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Emeryville Renovation: Part 2

In this Backstory series, preview the loft renovation that will be the My House story in Dwell's November issue—our first-ever online sneak peek. Here, Emeryville, California, architect Peter Benoit shares the process behind customizing the San Francisco Bay area loft he shares with his wife, Lynda. Catch up with Part 1: The Way it Was here, and keep reading for Part 2: Drawings and Demolition.


 

After we moved in and had a chance to live in our new home, the first thing I did was draw a master plan of the entire place with detailed field measurings of the existing layout. We needed to add some material, some warmth, some wood, some texture—it was all dull before that. Then, I made a bunch of master plan options. One of the options was very involved—it would entail opening a big hole between the kitchen and living area. I scaled that back and we decided to open up half of the living room so we could get the loft back and redefine the area. I looked at a lot of different schemes: Originally, I considered a series of built-in bookshelves, or treating the entry way with different materials—even lacquered panels at one point. I kept playing around with it for weeks. In the end the space really called for a volume, and I started seeing the unit that housed the bedroom as a box rather than two different walls. Then I imagined it as a uniform material, which really simplified everything. Next I moved on to construction drawings.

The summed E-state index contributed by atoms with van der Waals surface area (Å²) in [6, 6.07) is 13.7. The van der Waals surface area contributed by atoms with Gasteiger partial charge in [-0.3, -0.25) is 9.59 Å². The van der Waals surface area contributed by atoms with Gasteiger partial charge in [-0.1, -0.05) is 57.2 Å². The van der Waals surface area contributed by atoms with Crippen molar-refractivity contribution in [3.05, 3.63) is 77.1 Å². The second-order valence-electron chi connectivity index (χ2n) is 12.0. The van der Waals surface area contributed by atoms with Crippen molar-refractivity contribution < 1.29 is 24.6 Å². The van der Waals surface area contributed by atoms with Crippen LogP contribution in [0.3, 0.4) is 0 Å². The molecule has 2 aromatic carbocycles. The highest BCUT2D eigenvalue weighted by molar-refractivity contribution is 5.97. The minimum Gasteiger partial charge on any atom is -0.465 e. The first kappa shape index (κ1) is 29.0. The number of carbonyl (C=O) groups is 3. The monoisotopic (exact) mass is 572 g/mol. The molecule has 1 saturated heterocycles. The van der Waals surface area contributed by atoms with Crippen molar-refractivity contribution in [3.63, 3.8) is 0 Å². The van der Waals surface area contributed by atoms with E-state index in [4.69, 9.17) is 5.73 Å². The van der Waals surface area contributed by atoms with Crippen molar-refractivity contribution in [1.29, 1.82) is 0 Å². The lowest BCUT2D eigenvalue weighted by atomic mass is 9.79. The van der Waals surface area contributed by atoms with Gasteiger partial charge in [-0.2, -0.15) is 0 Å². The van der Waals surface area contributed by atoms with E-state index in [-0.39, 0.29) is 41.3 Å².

This shows the main elevation of the wood box from the living room side; the bedroom is within and the loft is above, with shelves along the facing wall and stairs adjacent to the right. There are three typical details: the head/top (with the integral lighting), the base detail, and then the plan detail (which ran through any one of these verticals). Originally I thought that I was going to do butt-jointed boards (which means you’d be able to see the joint as you turn the corner), but I changed that idea to a more seamless mitre joint when I started construction. It actually turned out to be so much nicer, but the process was a LOT longer and a lot more labor intensive.

Stay tuned for the next installment, where the plans become a reality and construction begins!

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